Lesson Six: Wyoming Coal – Past, Present, and Future
Grade Level: 2nd Grade
Time: 1 hour
Essential Question: How can we be stewards of Wyoming’s minerals and energy to benefit current and future generations?
Objective: Students will identify similarities and differences between past, present, and possible future locations of one of Wyoming’s nonrenewable natural resources, coal.
Purpose: Students learn that Wyoming’s production and extraction of its unique natural resources, specifically coal, have changed over time.
• Chart paper
• Past, Current, and Potential Maps of Wyoming Coal Mines (copies to display) – (Source 2)
• Past, Current, and Potential Mines in Wyoming Reflection sheet (one per student)
• Beach ball (optional)
Suggested Teacher Preparation:
• Become familiar with the Wyoming Coal Mines maps.
• Create an anchor chart titled “Wyoming’s Past, Current, and Potential Coal Mines.”
• Read through the following information if you need more background information about coal: http://www.wyomingmining.org/wp-content/uploads/2015/10/2015-16-Concise-Guide-to-Wyoming-Coal.pdf (Source 1)
• Choose between the beach ball (Source 4) and snowball assessment methods (Source 3) and prepare necessary materials.
• Maps used in this lesson will be needed again for Lesson 7.
Science: K-2-ETS1-1 (SEP) – (Practiced/Encountered)
Social Studies: SS2.5.1, SS2.5.4 (Explicit)
ELA: 2.W.8, 2.SL.1, 2.SL.6 (Practiced/Encountered)
• Coal – a black/dark brown rock made from old plant matter found mainly underground. Coal is mined and used as fuel.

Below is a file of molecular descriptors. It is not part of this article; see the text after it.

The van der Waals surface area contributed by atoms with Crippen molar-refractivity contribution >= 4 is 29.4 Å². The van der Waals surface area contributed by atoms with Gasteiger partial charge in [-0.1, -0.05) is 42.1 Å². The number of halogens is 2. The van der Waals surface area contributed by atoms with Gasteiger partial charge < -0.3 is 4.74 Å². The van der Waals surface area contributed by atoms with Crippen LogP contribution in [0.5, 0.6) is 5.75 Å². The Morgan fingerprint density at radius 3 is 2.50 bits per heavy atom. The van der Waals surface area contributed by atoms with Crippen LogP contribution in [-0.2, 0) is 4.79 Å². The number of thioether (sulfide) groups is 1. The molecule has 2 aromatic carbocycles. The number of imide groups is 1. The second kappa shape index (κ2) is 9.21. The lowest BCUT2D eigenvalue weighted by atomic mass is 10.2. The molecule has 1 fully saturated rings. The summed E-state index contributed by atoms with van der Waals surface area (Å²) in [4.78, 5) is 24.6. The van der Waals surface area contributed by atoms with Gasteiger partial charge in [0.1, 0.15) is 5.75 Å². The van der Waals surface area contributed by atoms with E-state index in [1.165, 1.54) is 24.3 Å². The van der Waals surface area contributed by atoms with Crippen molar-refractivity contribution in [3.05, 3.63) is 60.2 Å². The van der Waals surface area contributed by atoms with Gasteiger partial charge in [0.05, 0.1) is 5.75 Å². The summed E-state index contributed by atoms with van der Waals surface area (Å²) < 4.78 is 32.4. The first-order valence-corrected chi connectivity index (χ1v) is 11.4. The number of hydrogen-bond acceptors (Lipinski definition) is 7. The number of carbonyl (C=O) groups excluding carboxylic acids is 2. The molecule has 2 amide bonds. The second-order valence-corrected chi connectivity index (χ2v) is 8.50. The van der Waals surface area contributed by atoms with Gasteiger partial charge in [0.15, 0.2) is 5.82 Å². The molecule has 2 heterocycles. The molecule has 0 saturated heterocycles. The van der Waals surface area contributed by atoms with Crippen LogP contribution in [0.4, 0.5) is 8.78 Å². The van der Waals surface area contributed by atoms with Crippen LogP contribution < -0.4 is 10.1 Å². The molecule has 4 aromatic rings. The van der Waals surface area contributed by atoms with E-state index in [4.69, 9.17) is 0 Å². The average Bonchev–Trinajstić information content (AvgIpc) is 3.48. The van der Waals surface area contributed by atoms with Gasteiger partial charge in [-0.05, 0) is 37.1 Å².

• Conservation – the careful utilization of a resource in order to prevent waste and leave some for future generations
• Consumption – using something up
• Mine (mining) – (verb) taking resources from the earth
• Natural resources – sources of life, materials, or energy that we are able to get naturally from the earth
• Nonrenewable resources – resources that cannot be replenished (made again) in a short period of time
• Reclamation – the act of returning something to a former, better state
• Renewable resources – resources that are capable of being replenished
1. To review, say: “We have previously learned how natural resources play an important role in our daily lives. We have also learned that restoring a mine to its original state is called reclamation.” Reference anchor charts as needed.
2. Display the Past Map of Wyoming Coal Mines. With the whole group, discuss the following question: “What does this map show us?” Have students brainstorm, and add their ideas to the anchor chart. Ask: “What do you wonder?” Allow students to respond. Discuss how the map shows Past Wyoming Coal Mines, and explain about the key if necessary.
3. Ask: “Do you think the reclaimed mines shown are the only mines that existed in Wyoming that are currently not being mined?” Allow students to respond. Say: “Companies were not always required to reclaim mines; this has actually only been required for the past 37 years.” Ask: “Does this change your thoughts on previous mines, and if there are more mines than just the reclaimed mines? Why or why not?” It is important for students to make the connection that there are many mines in Wyoming that are not being mined, how not reclaiming those mines is not being a good steward of the land, and how current generations can work to fix the previous generations mines to reclaim them.
4. Display the map of Current Wyoming Coal Mines. With the whole group, discuss the following questions: “What does this map show us? What questions do you have about the map?”
Once again track students’ thoughts on the anchor chart. Students should notice that the majority of coal mines in Wyoming are in the northeast portion of the state.